One mark to watch for is "GF". When present, it will almost always be immediately to the right of the gold mark. GF means "gold filled" and might as well stand for, "not gold". A "gold filled" item, also sometimes called "rolled gold", means that the item is made of base metal with a thin gold coating. There is no precious metal value in a gold filled item, so be sure to look for it before taking an item in to sell.
A final word of warning: on occasion, a gold chain will have a gold clasp but the chain itself will be "gold tone", i.e. base metal with a gold finish. The photo above is a good example of this. The clasp is marked "585", meaning 14K gold, but the chain turned out not to be gold. As Ronald Reagan famously said, "trust... but verify". A reputable gold/silver dealer will usually perform this test for you while you wait.
Insurance is a topic that sends almost anyone heading for the hills. Face it, most of us would rather talk about anything... March Madness, the weather, annoying relatives, you name it... rather than insurance. But, if you have nice things, insurance is something that you really want to explore.
Perhaps the most common misconception is that artwork, antiques, etc. are covered by your homeowner's policy. In fact, that usually is not the case. To get coverage for your finer things, most insurance companies require a separate policy commonly referred to as a Fine Arts Rider. The value threshold will differ from company to company, so this is a conversation you definitely want to have with your agent.
In most instances, insurers will require a written insurance appraisal for items covered by the rider. While that is good for appraisers like myself, you will want to do the math first to make sure the appraisal cost plus the rider cost makes sense relative to the items you wish to cover.
For household contents, a great idea is to do an inventory, both written and digital. Save purchase receipts and scan them both to a flash drive that you can store off site plus on cloud server such as Google. Redundancy is your friend here! The easiest way to do the digital documentation is to do a slow 360 degree video of each room. Most insurance companies will do the right thing regardless but there is a lot of truth to a picture being worth a thousand words.
Lastly, do your inventory and insurance updates now. Having been through Hurricane Irma here in Sarasota, take it from me: you will have your hands full with plenty of other things besides insurance policies in the event of severe weather or any other sort of disaster ;-)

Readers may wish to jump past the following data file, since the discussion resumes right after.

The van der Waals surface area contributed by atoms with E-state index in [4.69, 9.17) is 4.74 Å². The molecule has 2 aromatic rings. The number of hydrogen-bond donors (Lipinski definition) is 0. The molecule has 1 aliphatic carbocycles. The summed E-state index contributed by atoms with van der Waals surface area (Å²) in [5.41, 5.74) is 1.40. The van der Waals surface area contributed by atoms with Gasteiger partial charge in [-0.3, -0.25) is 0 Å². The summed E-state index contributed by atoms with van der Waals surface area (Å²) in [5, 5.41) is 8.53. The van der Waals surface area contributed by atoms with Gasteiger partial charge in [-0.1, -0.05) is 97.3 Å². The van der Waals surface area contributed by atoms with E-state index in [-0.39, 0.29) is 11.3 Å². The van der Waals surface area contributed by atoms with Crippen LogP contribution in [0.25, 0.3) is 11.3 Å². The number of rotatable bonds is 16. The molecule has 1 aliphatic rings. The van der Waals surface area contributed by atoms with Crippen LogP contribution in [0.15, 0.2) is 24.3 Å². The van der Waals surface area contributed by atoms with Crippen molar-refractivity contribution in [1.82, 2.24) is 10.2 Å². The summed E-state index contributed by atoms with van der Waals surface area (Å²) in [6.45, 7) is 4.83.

Adult beverages have been a part of American history from the very first days of the colonies. Taverns were key meeting spots and early accounts indicate that the settlers consumed copious amounts of booze of every sort, often locally distilled. Thus, most of the early glassware made in the US was aimed at both the storage and imbibing of spirits, including the lovely "swirl" bottles made in Zanesville, OH in the early 19th century.
One of my favorite early forms is an ale tumbler referred to as a "firing glass". These were tapered ale glasses mounted on a thick, solid discoidal base. Popular in lodge halls, the lodge members would pound the tables with them as a way of applause, although they were also probably a convenient weapon during the occasional brawl.
With the introduction of sophisticated European wares in the late 19th century, American glass makers strove to produce equivalents here in the US. Some of the best forms were the amazing cut crystal glass decanters and whiskey tumblers made in Wheeling and other US glass centers in the late 19th and very early 20th centuries.
By the 1920's, American glass houses were expanding into different colors and adding etches and overlays to their wares. Over time, fussy designs gave way to sleeker, more contemporary looks such as the 1930's Cambridge decanter set shown above. The advent of the Mid-century Modern era furthered this trend. Metal cocktail shakers became standard fixtures in homes along with contemporary highball and martini glasses to go with them. These latter pieces of barware have enjoyed a noticeable return to popularity thanks to the Mad Men TV series.
Prices today across the barware field reflect this trend. Elegant crystal such as Waterford and Baccarat brings a fraction of what it used to. More popular instead among collectors and those just looking for fun barware are the mid-mod cocktail shaker sets and other pieces of barware with a contemporary look. Speaking as an appraiser, I expect this trend to continue for the foreseeable future.
Ohio was home to many excellent glass houses in the late 19th and 20th centuries. One worthy of special note is the Cambridge Glass Company, which enjoyed a fifty-two year run from 1902 to 1954. Disclaimer: the fact that my wife has collected Cambridge for over 30 years has everything to do with this post.